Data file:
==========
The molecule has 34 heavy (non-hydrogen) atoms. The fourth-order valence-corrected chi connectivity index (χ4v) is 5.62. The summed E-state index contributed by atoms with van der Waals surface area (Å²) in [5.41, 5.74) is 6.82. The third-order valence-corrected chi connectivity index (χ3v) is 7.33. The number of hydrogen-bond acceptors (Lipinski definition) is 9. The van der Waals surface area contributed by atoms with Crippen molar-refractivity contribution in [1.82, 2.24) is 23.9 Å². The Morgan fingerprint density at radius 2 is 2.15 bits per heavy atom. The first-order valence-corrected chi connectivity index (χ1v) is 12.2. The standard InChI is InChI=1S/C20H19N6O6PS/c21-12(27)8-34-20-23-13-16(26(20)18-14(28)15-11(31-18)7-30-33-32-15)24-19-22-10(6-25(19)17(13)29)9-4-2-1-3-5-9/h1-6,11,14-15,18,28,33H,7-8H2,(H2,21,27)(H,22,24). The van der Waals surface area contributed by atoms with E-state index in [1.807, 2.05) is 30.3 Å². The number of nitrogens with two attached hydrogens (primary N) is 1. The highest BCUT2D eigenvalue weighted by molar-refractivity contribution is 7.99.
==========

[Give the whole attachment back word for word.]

The molecule has 34 heavy (non-hydrogen) atoms. The fourth-order valence-corrected chi connectivity index (χ4v) is 5.62. The summed E-state index contributed by atoms with van der Waals surface area (Å²) in [5.41, 5.74) is 6.82. The third-order valence-corrected chi connectivity index (χ3v) is 7.33. The number of hydrogen-bond acceptors (Lipinski definition) is 9. The van der Waals surface area contributed by atoms with Crippen molar-refractivity contribution in [1.82, 2.24) is 23.9 Å². The Morgan fingerprint density at radius 2 is 2.15 bits per heavy atom. The first-order valence-corrected chi connectivity index (χ1v) is 12.2. The standard InChI is InChI=1S/C20H19N6O6PS/c21-12(27)8-34-20-23-13-16(26(20)18-14(28)15-11(31-18)7-30-33-32-15)24-19-22-10(6-25(19)17(13)29)9-4-2-1-3-5-9/h1-6,11,14-15,18,28,33H,7-8H2,(H2,21,27)(H,22,24). The van der Waals surface area contributed by atoms with E-state index in [1.807, 2.05) is 30.3 Å². The number of nitrogens with two attached hydrogens (primary N) is 1. The highest BCUT2D eigenvalue weighted by molar-refractivity contribution is 7.99.